Good Saturday morning, and welcome to this week's edition of the Linkfest. So much happened this week that we will be ranging far and wide today. Put on your sprinting shoes -- or, if you live in the Northeast, your snow boots -- because we've got some ground to cover:
¿ Economists say Fed Chief Bernanke should establish his credentials as an inflation fighter, but a survey finds that their average forecast puts rates no higher than 4.75% this year. Of course, most economists have gotten inflation ass-backwards. ¿ The 30-year bond (a.k.a. "The Bond") returned this week to surprisingly strong demand. The thirst for U.S. long bonds heralds steeper inversion. ¿ On the subject of bonds: Legg Mason has passed PIMCO in fixed-income assets. ¿ Yahoo! Finance has an excellent overview entitled Why Americans Aren't Saving. MSN MoneyCentral points out that the rich are getting richer faster. And Slate's Dan Gross calls the "ownership society" a bust. And for the econ wonks out there, check out this Federal Reserve research on the impact of The Decline in Household Saving on the Wealth Effect. ¿ A consumer 3play: Doug Kass notes the consumer is increasingly leveraged; This is important due to the consistent relationship between consumer spending slowdowns and bear markets; If you want an early warning of a consumer spending slowdown, watch real hourly earnings. ¿ I participated in a fascinating discussion on economic dark matter at the WSJ: Is 'Dark Matter' in the Deficit? (How often do you get to call a pair of Harvard economists idiots?) ¿ Is the Party Really Over For the Housing Boom? Perhaps not. ¿ I've been annoyed at Citibank's odd panic/euphoria gauge ( here and here). Apparently, I'm not the only one. Barron's Mike Santoli notes the barrage of criticism, and gives Citigroup's Tobias Lefkovich an opportunity to defend the indicator ( Barron's is free this week). An easy fix for the indicator is at the end of this. ¿ While many of President Bush's appointees have been highly criticized, his economic appointees (Federal Reserve, CEA) have all justifiably received universal accolades. That is, until a recent "out-of-left field" Fed appointment drew jeers. ¿ Fuel for the windfall tax crowd: Exxon Mobil spent more money in 2005 buying back stock than it did on capital spending, exploration and research and development. (They are just beggin' for trouble) ¿ I have discussed the 4-year presidential election cycle (most recently, here). A recent academic study confirms its validity: Presidential Elections and Stock Market Cycles. ¿ Thomas Friedman argues that our SUV lovin', fuel wastin' ways -- and $65 Oil -- is why Iran will eventually have the bomb. ¿ The Seven Sins of Fund Management. (pdf) ¿ Smith vs.Darwin: Is the Invisible Hand just so much more Intelligent Design?¿ If home prices fall, rents may fuel inflation. ¿ Need some software written? Rent a coder!¿ Some good reads: A well-regarded book on index funds is online for free; What looks like another interesting read -- Ahead of the Curve -- has extensive charts and excerpts online; I just started Confessions of a Wall Street Analyst, and so far, it's terrific. ¿ Lots of market commentators (Rev Shark, Myself, Doug Kass) like to use pithy quotes to make our point. Now, there's an entire blog dedicated to trading quotes.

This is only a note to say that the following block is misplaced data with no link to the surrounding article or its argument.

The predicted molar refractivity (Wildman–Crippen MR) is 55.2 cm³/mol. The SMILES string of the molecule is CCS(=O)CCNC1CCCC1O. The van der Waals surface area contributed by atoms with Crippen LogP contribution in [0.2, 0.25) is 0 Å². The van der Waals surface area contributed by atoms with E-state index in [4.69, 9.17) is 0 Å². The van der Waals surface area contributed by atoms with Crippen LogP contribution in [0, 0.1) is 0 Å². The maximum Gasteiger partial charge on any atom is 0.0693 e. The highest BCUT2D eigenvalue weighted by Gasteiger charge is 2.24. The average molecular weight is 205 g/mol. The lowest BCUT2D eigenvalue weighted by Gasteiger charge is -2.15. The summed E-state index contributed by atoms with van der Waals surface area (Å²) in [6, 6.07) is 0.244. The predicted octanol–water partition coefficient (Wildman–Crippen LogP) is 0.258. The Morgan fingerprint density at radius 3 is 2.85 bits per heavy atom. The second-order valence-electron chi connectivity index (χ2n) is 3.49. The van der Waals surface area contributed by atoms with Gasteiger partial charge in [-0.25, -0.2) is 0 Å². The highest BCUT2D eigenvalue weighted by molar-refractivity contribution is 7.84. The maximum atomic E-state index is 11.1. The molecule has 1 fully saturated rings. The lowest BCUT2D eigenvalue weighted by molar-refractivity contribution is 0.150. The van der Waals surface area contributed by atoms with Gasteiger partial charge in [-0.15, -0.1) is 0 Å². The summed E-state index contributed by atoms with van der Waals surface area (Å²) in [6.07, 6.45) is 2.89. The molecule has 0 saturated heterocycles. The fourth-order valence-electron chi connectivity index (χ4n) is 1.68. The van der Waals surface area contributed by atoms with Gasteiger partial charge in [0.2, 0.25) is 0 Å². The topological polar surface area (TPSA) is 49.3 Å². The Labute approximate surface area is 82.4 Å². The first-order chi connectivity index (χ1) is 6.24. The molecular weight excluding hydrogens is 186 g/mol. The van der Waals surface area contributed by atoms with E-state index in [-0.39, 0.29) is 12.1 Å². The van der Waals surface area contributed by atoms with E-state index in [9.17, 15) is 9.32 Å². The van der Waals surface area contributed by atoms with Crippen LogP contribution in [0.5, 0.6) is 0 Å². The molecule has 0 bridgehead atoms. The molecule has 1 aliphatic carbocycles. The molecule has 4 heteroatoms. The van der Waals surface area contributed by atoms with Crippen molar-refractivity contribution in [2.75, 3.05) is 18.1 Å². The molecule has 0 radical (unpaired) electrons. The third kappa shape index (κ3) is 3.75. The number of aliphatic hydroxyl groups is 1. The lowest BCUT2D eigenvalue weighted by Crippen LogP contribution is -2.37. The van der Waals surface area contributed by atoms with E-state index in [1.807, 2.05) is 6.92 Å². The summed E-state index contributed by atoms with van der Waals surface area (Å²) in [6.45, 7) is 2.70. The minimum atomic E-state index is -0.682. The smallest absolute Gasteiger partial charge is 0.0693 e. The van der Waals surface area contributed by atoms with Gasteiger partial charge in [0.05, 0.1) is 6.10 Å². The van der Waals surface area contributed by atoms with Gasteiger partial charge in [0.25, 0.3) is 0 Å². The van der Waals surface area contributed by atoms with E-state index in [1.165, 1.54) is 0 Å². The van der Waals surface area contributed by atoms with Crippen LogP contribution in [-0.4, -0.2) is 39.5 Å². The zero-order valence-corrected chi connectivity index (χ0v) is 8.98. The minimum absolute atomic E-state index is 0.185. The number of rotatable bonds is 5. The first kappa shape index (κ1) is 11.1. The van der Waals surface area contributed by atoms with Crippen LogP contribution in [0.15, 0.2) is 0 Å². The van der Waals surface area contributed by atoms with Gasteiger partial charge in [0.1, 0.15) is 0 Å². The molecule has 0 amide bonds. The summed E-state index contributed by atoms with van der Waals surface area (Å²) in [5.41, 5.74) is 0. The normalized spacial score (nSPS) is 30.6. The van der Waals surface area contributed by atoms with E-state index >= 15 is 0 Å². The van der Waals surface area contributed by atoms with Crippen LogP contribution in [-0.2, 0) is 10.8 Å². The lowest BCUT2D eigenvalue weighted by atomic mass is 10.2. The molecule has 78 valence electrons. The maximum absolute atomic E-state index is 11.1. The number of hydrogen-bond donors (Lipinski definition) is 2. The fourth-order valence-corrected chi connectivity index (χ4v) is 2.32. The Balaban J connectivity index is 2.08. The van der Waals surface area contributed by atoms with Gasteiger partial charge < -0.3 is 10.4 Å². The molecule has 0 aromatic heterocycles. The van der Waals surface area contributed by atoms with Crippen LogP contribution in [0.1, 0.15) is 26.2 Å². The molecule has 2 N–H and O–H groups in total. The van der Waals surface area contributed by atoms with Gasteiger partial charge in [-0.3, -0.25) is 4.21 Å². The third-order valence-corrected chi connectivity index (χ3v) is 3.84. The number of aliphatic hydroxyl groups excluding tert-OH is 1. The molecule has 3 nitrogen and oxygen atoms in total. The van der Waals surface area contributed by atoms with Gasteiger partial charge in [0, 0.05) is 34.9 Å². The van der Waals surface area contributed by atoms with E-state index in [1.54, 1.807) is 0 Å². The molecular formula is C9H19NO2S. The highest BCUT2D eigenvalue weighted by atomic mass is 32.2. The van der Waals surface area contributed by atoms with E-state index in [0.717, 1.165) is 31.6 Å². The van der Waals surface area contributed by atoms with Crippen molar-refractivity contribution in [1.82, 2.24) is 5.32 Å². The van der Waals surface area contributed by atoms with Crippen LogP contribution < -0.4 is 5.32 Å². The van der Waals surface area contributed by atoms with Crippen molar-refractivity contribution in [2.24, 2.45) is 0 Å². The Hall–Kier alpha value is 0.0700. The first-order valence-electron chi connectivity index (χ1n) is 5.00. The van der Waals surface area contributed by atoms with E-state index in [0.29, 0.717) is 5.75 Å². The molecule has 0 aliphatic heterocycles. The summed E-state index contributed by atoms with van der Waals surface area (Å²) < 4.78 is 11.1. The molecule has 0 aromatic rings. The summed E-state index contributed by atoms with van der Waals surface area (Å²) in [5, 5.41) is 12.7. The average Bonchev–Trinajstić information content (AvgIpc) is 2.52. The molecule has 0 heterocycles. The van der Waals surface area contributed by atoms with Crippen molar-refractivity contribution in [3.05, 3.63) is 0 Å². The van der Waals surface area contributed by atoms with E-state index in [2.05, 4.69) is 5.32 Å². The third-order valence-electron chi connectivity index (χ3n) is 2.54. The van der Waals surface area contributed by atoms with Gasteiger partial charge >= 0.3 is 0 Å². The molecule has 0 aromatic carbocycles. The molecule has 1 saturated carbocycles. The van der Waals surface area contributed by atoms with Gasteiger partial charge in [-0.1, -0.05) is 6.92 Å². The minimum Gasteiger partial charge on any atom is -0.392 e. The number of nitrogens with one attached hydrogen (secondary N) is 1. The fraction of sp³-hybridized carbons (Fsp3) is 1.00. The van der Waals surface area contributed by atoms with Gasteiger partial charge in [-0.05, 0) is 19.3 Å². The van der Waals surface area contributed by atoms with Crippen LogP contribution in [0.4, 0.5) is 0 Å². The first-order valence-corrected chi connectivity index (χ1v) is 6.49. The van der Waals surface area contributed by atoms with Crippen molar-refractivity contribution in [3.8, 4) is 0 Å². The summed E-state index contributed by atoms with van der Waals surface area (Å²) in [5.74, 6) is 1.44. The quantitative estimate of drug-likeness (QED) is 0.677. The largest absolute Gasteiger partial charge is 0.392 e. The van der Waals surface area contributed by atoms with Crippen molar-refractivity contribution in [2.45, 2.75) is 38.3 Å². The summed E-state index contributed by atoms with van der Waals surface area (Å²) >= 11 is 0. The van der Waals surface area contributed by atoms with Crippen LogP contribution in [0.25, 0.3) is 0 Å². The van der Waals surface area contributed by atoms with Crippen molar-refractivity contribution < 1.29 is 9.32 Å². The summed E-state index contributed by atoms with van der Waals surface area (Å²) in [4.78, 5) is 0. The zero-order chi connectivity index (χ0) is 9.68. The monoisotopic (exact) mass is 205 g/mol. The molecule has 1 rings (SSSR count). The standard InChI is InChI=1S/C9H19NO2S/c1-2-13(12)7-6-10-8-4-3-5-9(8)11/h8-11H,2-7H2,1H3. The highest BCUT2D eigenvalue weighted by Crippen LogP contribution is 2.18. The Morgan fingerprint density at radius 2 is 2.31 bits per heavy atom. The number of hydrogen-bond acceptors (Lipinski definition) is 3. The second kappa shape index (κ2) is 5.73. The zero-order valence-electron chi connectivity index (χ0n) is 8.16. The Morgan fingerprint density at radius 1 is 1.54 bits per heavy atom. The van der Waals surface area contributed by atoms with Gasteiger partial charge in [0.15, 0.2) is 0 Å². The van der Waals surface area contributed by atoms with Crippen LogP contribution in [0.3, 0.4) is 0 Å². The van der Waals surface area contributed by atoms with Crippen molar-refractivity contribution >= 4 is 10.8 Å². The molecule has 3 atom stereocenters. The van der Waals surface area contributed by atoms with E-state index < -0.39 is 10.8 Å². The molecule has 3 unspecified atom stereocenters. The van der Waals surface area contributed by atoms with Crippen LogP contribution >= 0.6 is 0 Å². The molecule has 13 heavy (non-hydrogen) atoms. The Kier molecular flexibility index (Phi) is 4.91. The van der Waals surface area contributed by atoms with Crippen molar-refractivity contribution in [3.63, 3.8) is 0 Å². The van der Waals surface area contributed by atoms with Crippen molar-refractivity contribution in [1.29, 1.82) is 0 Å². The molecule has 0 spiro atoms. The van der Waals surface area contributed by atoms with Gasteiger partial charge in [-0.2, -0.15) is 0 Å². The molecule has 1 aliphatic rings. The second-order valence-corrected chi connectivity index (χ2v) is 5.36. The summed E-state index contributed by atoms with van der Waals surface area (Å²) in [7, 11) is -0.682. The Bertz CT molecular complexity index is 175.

¿ After Curb Your Enthusiasm began, I discovered that Larry David really is George Costanza (the character is no longer a parody). Knowing this makes the original Seinfeld series even funnier than before. ¿ An interesting trend in music? All-female hard rock cover bands. ¿ The more things change: Last year's critical darling Clap Your Hands Say Yeah, sounds intriguingly like David Byrne and Talking heads circa 1979. I like it, but then again, I'm a huge T-Heads fan. ¿ The Falling Sand Game (Warning: an amusing but colossal time sink);
That's about all from suburban NY, where a nor'easter's a'coming -- and I am well stocked with hot cocoa, Godiva chocolate liqueur, and more DVDs than I can possibly watch in a weekend -- including
. Tag line:
"No Nudity, No Violence, Unspeakable Obscenity"
Let the blizzard begin!
Barry Ritholtz is the chief market strategist for Ritholtz Research, an independent institutional research firm, specializing in the analysis of macroeconomic trends and the capital markets. The firm's variant perspectives are applied to the fixed income, equity and commodity markets, both domestically and internationally. Other areas of research coverage also include consumer, real estate, geopolitics, technology and digital media. Ritholtz is also president of Ritholtz Capital Partners (RCP), a New York based hedge fund. RCP is driven by the analysis performed by Ritholtz Research. Ritholtz appreciates your feedback;
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